The video was just basically to show that I was at TDC and the cams were 180 off, then I'd spin it and still end up at 180 off. Its running well enough now that I'll leave it until the next time I open it up. Just working on getting the jetting on the FCR carb all squared away now. I'll probably let the guy I bought it off of know that he really shouldn't let that "mechanic" that he uses work on his stuff anymore. There's been a few times where I had to take a step back to process what I was seeing and think to myself, "uh, whhhhhyyyyyyyy would someone do that?!" Thing didn't even have an air filter on it or fuel filter, hell I was surprised it had an oil filter! The fuel inlet tube on the original carb was literally, LITERALLY halfway filled/almost clogged with rubbish. Like "hmmm, ima try real hard here to figure out why its not running very well...." And there was so much crap in the fuel tank, I thought someone had swept up the floor and dumped the dustpan right into the tank. "Routine maintenance" and "common sense" was obviously not the forte of whoever was in charge of it before. Nor was reading the manual (backwards cams).

Can anyone tell me exactly what jets I should run to get it running perfect?.... Just kidding. I ive lurked around here enough to know how that irks everyone something awful. So I'll go one step further, instead of telling me, why not just come do it for me?... just kidding again. I crack myself up.

Anyways, I think that'll end the longest possible way to say, "I got it running." I do have some other questions, but I try to be a good newbie and do due diligence and research before I start up any new threads asking about them.... hmmm, maybe thats that 2nd correct thing that I do today... I just might of accomplished something..... maybe...
 

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I agree with AMCF18 when your rotating with the ratchet your blowing past the TDC point. Glad you have it running but you are living on the dangerous side trying to time it based off the cams being 180 out. Sometimes you really need to be careful when rotating to stop it from blowing past TDC as you should see the mark twice, once at TDC on the compression stroke and again at TDC on the exhaust stroke(180 out).
 

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Can you post a video of it running? I don't understand how it could be running, something has to be off, Are you sure you didn't go past TDC on Compression?
 

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Discussion Starter · #10 ·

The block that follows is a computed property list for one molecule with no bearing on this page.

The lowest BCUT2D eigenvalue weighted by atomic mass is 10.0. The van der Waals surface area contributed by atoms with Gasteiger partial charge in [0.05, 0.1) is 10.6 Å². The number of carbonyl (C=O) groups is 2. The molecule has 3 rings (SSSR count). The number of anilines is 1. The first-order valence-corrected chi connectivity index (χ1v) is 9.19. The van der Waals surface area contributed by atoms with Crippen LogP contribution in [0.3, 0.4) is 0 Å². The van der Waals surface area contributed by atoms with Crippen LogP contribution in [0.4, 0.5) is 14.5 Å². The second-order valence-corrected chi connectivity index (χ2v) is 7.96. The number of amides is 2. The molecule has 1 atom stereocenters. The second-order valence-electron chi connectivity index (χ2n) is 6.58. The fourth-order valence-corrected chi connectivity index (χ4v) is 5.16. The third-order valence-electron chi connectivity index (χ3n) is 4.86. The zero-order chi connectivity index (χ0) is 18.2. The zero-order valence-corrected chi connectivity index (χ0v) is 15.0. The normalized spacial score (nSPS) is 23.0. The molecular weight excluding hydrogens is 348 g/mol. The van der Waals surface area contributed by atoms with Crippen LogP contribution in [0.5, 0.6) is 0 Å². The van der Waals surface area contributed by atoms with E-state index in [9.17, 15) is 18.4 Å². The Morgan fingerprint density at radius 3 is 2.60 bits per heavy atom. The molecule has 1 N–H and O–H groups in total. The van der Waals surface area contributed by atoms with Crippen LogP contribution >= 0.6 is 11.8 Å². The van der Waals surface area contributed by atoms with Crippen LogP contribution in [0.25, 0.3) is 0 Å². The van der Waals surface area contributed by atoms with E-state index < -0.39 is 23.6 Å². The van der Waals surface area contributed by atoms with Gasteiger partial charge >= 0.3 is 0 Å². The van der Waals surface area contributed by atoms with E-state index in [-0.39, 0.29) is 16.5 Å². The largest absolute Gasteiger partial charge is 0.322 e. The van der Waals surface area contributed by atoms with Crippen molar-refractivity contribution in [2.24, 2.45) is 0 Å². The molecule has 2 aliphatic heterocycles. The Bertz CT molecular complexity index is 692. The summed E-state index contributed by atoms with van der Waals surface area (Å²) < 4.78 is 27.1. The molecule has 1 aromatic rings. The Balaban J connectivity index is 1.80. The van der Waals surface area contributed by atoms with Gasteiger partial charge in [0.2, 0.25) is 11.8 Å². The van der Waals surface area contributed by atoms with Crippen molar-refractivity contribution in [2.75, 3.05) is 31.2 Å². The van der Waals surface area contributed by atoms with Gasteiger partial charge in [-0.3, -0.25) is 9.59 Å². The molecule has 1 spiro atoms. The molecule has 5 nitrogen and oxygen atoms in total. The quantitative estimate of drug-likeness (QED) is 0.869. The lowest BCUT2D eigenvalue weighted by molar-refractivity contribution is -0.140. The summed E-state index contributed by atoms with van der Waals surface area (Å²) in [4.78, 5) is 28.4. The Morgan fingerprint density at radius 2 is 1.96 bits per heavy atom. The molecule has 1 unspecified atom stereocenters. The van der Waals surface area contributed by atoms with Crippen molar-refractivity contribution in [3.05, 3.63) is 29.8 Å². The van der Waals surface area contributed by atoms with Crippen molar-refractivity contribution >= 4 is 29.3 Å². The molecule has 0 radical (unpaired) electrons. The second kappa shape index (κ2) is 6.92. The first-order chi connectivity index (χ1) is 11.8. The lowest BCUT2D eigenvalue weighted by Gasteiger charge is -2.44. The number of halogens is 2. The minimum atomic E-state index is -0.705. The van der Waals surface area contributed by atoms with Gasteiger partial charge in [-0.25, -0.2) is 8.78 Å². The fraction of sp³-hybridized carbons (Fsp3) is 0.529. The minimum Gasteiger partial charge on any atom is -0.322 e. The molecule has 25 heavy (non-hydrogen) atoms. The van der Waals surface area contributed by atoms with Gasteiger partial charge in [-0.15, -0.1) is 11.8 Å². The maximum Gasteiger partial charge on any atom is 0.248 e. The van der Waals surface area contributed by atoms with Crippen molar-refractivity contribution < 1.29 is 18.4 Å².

Sorry for the delay, I've posted a video to YouTube of it running. I'll post it at the bottom of this message.

I agree I was blowing past the TDC mark a couple of times when using the ratchet to turn the motor and was getting frustrated about that at times. amcf18 mentioned a "power bar," what exactly is that? Is it just a "breaker bar" thats used to gain extra leverage when breaking stubborn nuts and bolts loose, that I would imagine would give added control when the need for precisely turning the motor arises? Or is it something else that I am currently not aware of? I absolutely do want to make sure that things are done properly and that I do them properly. So if it ever appears or sounds like I'm doing something improperly, please feel free to correct me. I can take constructive criticism just fine. Just don't be mean or call me names because I'm sensitive and itll just... sniffle... it'll just crush my dreams... sniffle... Haha, just kidding. But do feel free to correct any perceived error in my ways or methods. I have a quote that I came up with (I even Googled it and it has never appeared elsewhere as far as I know), I'm particularly proud of it (as far as quotes go anyways) because, well, I just think it makes a whole lot of sense.

"Experience has taught me... That there is no substitute for experience." -James Ehler

I think its pretty self explanatory and irrefutably true. Knowledge gained from experience is invaluable and those without experience would be fools to disregard any insight the experienced chose to speak on. Its one of the main reasons I decided to join this forum after lurking for a while sucking up any pertinent knowledge along the way and post any questions that I would have, after due diligence in searching for the answer, of course. I dont join many sites or forums, so when I do its because of the wealth of knowledge that I would be able to tap into by doing so. So I appreciate any time and effort that anyone ever puts in to share their knowledge and experience with me, that in all reality dont have to do so at all.

I do have a question about the oil baffle box, that maybe I can get an answer on without having to start another thread. I want to relocate it to make accessing the fcr carb easier. I know that I have to put it as high or higher and liked how I seen a member (whose name escapes me at this present moment) how they relocated theirs by their coolant overflow tank.

I was thinking about doing something like that, but here is what I was wondering about, I have an oil vent box from when I had a sandrail back in the day. Its from Empi, they make things for VWs and the box, its made of aluminum and has 3 ports for the hoses to hook up at which form a "T" shape basically, its a bit smaller and as such I believe would allow an easier time of relocating it. My main question is, it doesn't have any baffles in it. Just a open area inside in the bottom half of it where the hoses lead into, then a stainless steel screen above that, then a piece of foam, then capped off by a lid that is bolted down. Would there be any problems with using this type of box that doesn't have baffles, in place of the stock box that does have baffles? I'll post a picture of them side by side for comparison.